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Intensive Care Medicine

, Volume 44, Issue 8, pp 1355–1356 | Cite as

Psychopathology prior to critical illness and the risk of delirium onset during intensive care unit stay

  • Ayesha Sajjad
  • Annemiek E. Wolters
  • Dieuwke S. Veldhuijzen
  • Linda M. Peelen
  • Maartje C. Welling
  • Irene J. Zaal
  • Diederik van Dijk
  • Arjen J. C. Slooter
Letter

Dear Editor,

During an intensive care unit (ICU) stay, delirium is a common and serious medical problem, as it is associated with short-term and long-term morbidity [1]. Delirium in critically ill patients has a multifactorial pathogenesis, but the pathophysiology is still largely unknown [2]. One of the presumed predisposing factors for delirium is a history of psychopathology prior to hospital admission [3]. In patients who underwent elective major non-cardiac surgery, depression and psychotropic drug use prior to surgery were important predictors for the occurrence of postoperative delirium [3]. However, not all studies could demonstrate consistent results and were limited to postoperative and/or cardiac care patients [4]. Therefore, we aimed to investigate whether psychopathology prior to hospital admission predisposes critically ill patients to delirium during ICU stay for all admissions.

We analyzed data on patients who were admitted for at least 24 h to a tertiary mixed medical...

Notes

Acknowledgements

The authors thank Dr. Hillegers (Psychiatrist at the Department of Psychiatry, University Medical Centre Utrecht) for her help and support in classifying the patients’ psychopathology. We also thank W. Pasma, DVM (Department of Intensive Care Medicine, University Medical Centre Utrecht) and the research nurses of the trial office (Department of Intensive Care Medicine, University Medical Centre Utrecht) for their support in data acquisition and data management.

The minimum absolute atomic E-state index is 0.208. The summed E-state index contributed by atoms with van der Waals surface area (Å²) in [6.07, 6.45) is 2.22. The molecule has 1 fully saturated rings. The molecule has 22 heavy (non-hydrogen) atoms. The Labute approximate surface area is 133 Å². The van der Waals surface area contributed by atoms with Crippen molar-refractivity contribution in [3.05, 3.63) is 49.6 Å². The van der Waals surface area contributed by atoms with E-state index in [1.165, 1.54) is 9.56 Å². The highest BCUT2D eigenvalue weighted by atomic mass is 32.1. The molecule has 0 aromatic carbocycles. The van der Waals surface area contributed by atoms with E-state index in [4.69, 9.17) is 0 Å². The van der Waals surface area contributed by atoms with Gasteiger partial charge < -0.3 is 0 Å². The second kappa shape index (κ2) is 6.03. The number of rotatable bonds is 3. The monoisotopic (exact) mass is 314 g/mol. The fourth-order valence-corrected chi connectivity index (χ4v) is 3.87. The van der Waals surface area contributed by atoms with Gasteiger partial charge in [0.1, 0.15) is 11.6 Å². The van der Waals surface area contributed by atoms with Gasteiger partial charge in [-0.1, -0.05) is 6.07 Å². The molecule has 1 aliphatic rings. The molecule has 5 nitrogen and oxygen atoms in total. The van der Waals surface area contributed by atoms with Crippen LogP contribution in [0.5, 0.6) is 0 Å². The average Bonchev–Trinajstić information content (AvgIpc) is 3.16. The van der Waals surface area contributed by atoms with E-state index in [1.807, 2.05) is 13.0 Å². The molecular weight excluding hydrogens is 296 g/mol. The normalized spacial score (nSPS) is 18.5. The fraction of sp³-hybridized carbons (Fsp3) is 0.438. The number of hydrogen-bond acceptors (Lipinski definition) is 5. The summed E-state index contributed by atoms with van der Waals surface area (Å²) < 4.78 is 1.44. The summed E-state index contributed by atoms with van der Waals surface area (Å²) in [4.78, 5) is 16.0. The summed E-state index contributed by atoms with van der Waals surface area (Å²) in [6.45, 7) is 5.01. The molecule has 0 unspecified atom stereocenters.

Compliance with ethical standards

Conflicts of interest

All authors declare that they have no conflict of interest.

Ethical approval

The Medical Research Ethics Committee of the University Medical Centre Utrecht waived the need for informed consent (protocols 12/421 and 10/056) for this study.

Supplementary material

134_2018_5195_MOESM1_ESM.docx (103 kb)
Supplementary material 1 (DOCX 103 kb)

References

  1. 1.
    Pandharipande PP, Girard TD, Jackson JC et al (2013) Long-term cognitive impairment after critical illness. N Engl J Med 369(14):1306–1316CrossRefPubMedPubMedCentralGoogle Scholar
  2. 2.
    Zaal IJ, Devlin JW, Peelen LM et al (2015) A systematic review of risk factors for delirium in the ICU. Crit Care Med 43:40–47CrossRefPubMedGoogle Scholar
  3. 3.
    Dasgupta M, Dumbrell AC (2006) Preoperative risk assessment for delirium after noncardiac surgery: a systematic review. J Am Geriatr Soc 54:1578–1589CrossRefPubMedGoogle Scholar
  4. 4.
    Gosselt AN, Slooter AJ, Boere PR et al (2015) Risk factors for delirium after on-pump cardiac surgery: a systematic review. Crit Care 19:346CrossRefPubMedPubMedCentralGoogle Scholar
  5. 5.
    Zaal IJ, Tekatli H, van der Kooi AW et al (2015) Classification of daily mental status in critically ill patients for research purposes. J Crit Care 30:375–380CrossRefPubMedGoogle Scholar

Copyright information

© Springer-Verlag GmbH Germany, part of Springer Nature and ESICM 2018

Authors and Affiliations

  • Ayesha Sajjad
    • 1
  • Annemiek E. Wolters
    • 1
  • Dieuwke S. Veldhuijzen
    • 2
  • Linda M. Peelen
    • 1
    • 3
  • Maartje C. Welling
    • 1
  • Irene J. Zaal
    • 1
  • Diederik van Dijk
    • 1
    • 4
  • Arjen J. C. Slooter
    • 1
    • 4
  1. 1.Department of Intensive Care MedicineUniversity Medical Centre UtrechtUtrechtThe Netherlands
  2. 2.Institute of Psychology, Health Medical and Neuropsychology UnitLeiden Institute for Brain and Cognition, Leiden UniversityLeidenThe Netherlands
  3. 3.Department of Epidemiology, Julius Centre for Health Sciences and Primary CareUniversity Medical Centre UtrechtUtrechtThe Netherlands
  4. 4.Brain Center Rudolf MagnusUtrecht UniversityUtrechtThe Netherlands

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